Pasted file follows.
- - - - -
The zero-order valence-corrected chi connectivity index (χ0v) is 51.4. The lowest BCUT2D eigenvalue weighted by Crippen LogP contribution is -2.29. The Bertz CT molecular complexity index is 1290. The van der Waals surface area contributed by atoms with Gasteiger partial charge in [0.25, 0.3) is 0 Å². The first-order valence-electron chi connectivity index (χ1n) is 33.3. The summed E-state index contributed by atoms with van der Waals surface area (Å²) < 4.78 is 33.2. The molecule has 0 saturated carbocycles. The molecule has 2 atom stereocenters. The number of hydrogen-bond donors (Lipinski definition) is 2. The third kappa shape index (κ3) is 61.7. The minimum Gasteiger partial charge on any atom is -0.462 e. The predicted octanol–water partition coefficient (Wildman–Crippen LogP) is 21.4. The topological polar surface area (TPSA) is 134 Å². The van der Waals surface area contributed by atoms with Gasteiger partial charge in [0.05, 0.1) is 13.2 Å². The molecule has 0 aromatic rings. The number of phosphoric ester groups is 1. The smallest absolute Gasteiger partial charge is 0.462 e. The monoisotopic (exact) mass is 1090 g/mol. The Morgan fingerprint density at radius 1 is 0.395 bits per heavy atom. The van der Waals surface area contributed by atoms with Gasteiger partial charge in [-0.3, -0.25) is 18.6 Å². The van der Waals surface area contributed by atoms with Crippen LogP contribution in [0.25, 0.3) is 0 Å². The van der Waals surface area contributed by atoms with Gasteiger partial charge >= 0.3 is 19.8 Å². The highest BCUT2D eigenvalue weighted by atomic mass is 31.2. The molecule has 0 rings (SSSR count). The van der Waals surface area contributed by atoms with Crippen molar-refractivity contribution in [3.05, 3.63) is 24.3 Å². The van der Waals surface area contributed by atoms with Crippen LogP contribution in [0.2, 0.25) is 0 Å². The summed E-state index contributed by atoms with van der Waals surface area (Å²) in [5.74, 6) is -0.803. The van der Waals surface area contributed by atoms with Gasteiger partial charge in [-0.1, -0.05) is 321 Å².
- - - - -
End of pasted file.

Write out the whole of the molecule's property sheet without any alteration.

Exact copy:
The zero-order valence-corrected chi connectivity index (χ0v) is 51.4. The lowest BCUT2D eigenvalue weighted by Crippen LogP contribution is -2.29. The Bertz CT molecular complexity index is 1290. The van der Waals surface area contributed by atoms with Gasteiger partial charge in [0.25, 0.3) is 0 Å². The first-order valence-electron chi connectivity index (χ1n) is 33.3. The summed E-state index contributed by atoms with van der Waals surface area (Å²) < 4.78 is 33.2. The molecule has 0 saturated carbocycles. The molecule has 2 atom stereocenters. The number of hydrogen-bond donors (Lipinski definition) is 2. The third kappa shape index (κ3) is 61.7. The minimum Gasteiger partial charge on any atom is -0.462 e. The predicted octanol–water partition coefficient (Wildman–Crippen LogP) is 21.4. The topological polar surface area (TPSA) is 134 Å². The van der Waals surface area contributed by atoms with Gasteiger partial charge in [0.05, 0.1) is 13.2 Å². The molecule has 0 aromatic rings. The number of phosphoric ester groups is 1. The smallest absolute Gasteiger partial charge is 0.462 e. The monoisotopic (exact) mass is 1090 g/mol. The Morgan fingerprint density at radius 1 is 0.395 bits per heavy atom. The van der Waals surface area contributed by atoms with Gasteiger partial charge in [-0.3, -0.25) is 18.6 Å². The van der Waals surface area contributed by atoms with Crippen LogP contribution in [0.25, 0.3) is 0 Å². The van der Waals surface area contributed by atoms with Gasteiger partial charge >= 0.3 is 19.8 Å². The highest BCUT2D eigenvalue weighted by atomic mass is 31.2. The molecule has 0 rings (SSSR count). The van der Waals surface area contributed by atoms with Crippen molar-refractivity contribution in [3.05, 3.63) is 24.3 Å². The van der Waals surface area contributed by atoms with Crippen LogP contribution in [0.2, 0.25) is 0 Å². The summed E-state index contributed by atoms with van der Waals surface area (Å²) in [5.74, 6) is -0.803. The van der Waals surface area contributed by atoms with Gasteiger partial charge in [-0.1, -0.05) is 321 Å².